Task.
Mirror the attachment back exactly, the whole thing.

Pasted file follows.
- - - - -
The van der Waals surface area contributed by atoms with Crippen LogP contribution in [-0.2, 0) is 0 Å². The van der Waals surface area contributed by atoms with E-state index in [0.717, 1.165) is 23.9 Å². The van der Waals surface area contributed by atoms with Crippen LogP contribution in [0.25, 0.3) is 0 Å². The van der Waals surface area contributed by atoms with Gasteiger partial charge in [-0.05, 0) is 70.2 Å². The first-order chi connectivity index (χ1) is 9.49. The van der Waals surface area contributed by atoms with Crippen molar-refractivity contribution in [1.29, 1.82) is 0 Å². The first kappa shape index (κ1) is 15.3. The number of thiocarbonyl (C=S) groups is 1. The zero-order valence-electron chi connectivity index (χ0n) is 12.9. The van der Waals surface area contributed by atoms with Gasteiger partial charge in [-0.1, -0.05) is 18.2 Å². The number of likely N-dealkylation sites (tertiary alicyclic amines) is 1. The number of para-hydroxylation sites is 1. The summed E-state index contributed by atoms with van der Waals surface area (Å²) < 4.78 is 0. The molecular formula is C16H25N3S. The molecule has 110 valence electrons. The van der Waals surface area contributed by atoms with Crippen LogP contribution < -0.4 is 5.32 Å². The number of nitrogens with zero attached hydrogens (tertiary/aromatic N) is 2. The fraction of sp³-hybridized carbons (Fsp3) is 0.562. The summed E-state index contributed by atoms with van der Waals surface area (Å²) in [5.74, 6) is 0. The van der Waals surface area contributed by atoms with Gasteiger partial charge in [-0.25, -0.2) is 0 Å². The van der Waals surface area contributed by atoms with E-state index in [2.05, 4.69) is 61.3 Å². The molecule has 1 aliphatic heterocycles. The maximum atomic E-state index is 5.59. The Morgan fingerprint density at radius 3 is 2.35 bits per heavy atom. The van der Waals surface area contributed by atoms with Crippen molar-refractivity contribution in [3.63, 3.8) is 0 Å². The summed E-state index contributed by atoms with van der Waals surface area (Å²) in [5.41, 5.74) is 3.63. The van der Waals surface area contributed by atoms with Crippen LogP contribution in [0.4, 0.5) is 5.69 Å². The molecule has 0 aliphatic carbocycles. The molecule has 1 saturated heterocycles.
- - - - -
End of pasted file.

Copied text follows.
The van der Waals surface area contributed by atoms with Crippen LogP contribution in [-0.2, 0) is 0 Å². The van der Waals surface area contributed by atoms with E-state index in [0.717, 1.165) is 23.9 Å². The van der Waals surface area contributed by atoms with Crippen LogP contribution in [0.25, 0.3) is 0 Å². The van der Waals surface area contributed by atoms with Gasteiger partial charge in [-0.05, 0) is 70.2 Å². The first-order chi connectivity index (χ1) is 9.49. The van der Waals surface area contributed by atoms with Crippen molar-refractivity contribution in [1.29, 1.82) is 0 Å². The first kappa shape index (κ1) is 15.3. The number of thiocarbonyl (C=S) groups is 1. The zero-order valence-electron chi connectivity index (χ0n) is 12.9. The van der Waals surface area contributed by atoms with Gasteiger partial charge in [-0.1, -0.05) is 18.2 Å². The number of likely N-dealkylation sites (tertiary alicyclic amines) is 1. The number of para-hydroxylation sites is 1. The summed E-state index contributed by atoms with van der Waals surface area (Å²) < 4.78 is 0. The molecular formula is C16H25N3S. The molecule has 110 valence electrons. The van der Waals surface area contributed by atoms with Crippen LogP contribution < -0.4 is 5.32 Å². The number of nitrogens with zero attached hydrogens (tertiary/aromatic N) is 2. The fraction of sp³-hybridized carbons (Fsp3) is 0.562. The summed E-state index contributed by atoms with van der Waals surface area (Å²) in [5.74, 6) is 0. The van der Waals surface area contributed by atoms with Gasteiger partial charge in [-0.25, -0.2) is 0 Å². The van der Waals surface area contributed by atoms with E-state index in [2.05, 4.69) is 61.3 Å². The molecule has 1 aliphatic heterocycles. The maximum atomic E-state index is 5.59. The Morgan fingerprint density at radius 3 is 2.35 bits per heavy atom. The van der Waals surface area contributed by atoms with Crippen molar-refractivity contribution in [3.63, 3.8) is 0 Å². The summed E-state index contributed by atoms with van der Waals surface area (Å²) in [5.41, 5.74) is 3.63. The van der Waals surface area contributed by atoms with Crippen LogP contribution in [0.4, 0.5) is 5.69 Å². The molecule has 0 aliphatic carbocycles. The molecule has 1 saturated heterocycles.